For collegiate or high school history teachers, August is the season of tinkering. With new semesters barreling down, we add and remove readings, change assignments, shift October material to December.
Coverage is the enemy of tinkering. Whether for professional, political, or personal reasons, courses (especially surveys) often have to cover more in less time.
Native American history may not immediately leap to mind as the solution to problems of coverage, but it should. The depth and interplay of Native American worlds, cultures, and politics have been demonstrated by scholars, but they are often underappreciated in pedagogy. The recent volume Why You Can’t Teach U.S. History without Native Americans explodes the myth that coverage demands preclude integrating Native Americans broadly in the history of the United States. When it comes to Civil War, the Great Depression, and the Nuclear Age, Native American history can be a solution to coverage demands.
Let me sell you on two potential lesson plans, based off the essays in Why You Can’t. Then if you’re still reading, we can talk theory. But if you’re tinkerer, you need lessons first.
Let’s start with a religion and violence in America. As an added bonus, this example also functions as a War of 1812 lesson plan. (And let’s face it: unless you are Nicole Eustice or Alan Taylor, you probably need a War of 1812 lesson plan.)
You’ll need a couple of maps of the Indiana Territory as divided by Indian treaties (a good one is available on Wikipedia) and if possible, some of the letters of the territory’s governor, William Henry Harrison, available in Logan Esarey’s 1922 collection.
A quick comparison of modern Indiana maps and early nineteenth-century Indiana maps shows that Indiana then was a little stamp of white settlement, surging up from Kentucky, and the rest of the territory belonged to Indians. Harrison negotiated for several more scraps of land, but when he bought more land in the Treaty of Ft. Wayne, a Native American prophet said no. Tenskwatawa—a devotee of a new religion—rebuked Harrison, declared the north of the territory to be his sovereign region, and built his own city on the banks of the Tippecanoe to prove it. That meant that Indiana was split by multiple territorial claims. (Why You Can’t Teach has a map depicting just that.) From here, teachers can usefully discuss a) how land claims provoked conflict in Indiana, and b) how different maps convey different kinds of information.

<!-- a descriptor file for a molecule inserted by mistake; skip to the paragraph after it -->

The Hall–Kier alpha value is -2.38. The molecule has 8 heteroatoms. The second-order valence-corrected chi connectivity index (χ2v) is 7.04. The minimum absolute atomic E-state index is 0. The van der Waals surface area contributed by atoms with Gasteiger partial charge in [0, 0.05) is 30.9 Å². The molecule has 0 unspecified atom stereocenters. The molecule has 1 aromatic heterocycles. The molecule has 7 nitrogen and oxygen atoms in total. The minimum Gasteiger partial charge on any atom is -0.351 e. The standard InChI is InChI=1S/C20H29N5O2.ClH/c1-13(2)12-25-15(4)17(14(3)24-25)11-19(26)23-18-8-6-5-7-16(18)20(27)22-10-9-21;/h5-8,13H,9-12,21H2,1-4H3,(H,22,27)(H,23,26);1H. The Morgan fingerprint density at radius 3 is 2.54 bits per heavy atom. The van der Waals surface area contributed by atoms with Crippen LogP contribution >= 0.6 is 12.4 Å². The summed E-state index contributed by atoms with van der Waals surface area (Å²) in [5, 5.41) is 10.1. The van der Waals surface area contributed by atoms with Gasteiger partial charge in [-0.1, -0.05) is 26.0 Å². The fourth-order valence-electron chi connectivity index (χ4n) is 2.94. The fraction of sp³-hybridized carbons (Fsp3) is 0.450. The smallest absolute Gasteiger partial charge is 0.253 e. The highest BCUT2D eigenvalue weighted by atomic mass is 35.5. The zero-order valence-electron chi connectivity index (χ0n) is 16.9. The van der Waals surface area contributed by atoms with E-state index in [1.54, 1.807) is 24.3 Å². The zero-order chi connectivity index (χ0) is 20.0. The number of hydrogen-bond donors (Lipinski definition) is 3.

If you really want to go for the gold star, you can have students read Harrison’s 1810 message to his legislature, which lays out the arguments Tenskwatawa presented against Fort Wayne, and Harrison’s peremptory response. This message also has Harrison dismissal of Tenskwatawa’s religion as imposture. Tenskwatawa and his brother Tecumseh practiced a novel religion known today as nativism, and Harrison repeatedly described this religion to legislators and superiors in Washington as a kind of evil cult that needed to be destroyed. When Harrison torched Prophetstown in 1811, at the Battle of Tippecanoe, he thought he had succeeded; in fact, Tippecanoe tilted the Old Northwest into the wider War of 1812. Battles erupted across American soil for the next two years.
Next let’s try the California Gold Rush, as suggested by Jean M. O’Brien’s essay in Why You Can’t Teach. O’Brien examined a flotilla of textbooks to discover how they treated the 1849 discovery of gold in California. All of them, she found, described John Sutter and James Wilson Marshall as isolated white men in California, accidentally stumbling upon gold flecks. None of these books explain what Sutter and Marshall were doing in northern California—namely, setting up a new colony and drawing upon the labor of the Yalisummi Ninesan nation. In other words, they were entering into a world of preexisting Native American labor, land claims, and rights that had been turned topsy-turvy by the Mexican War. The discovery of gold was not a lucky break for a lone entrepreneur, but an accidental result of the introduction of American interests into Indian territory.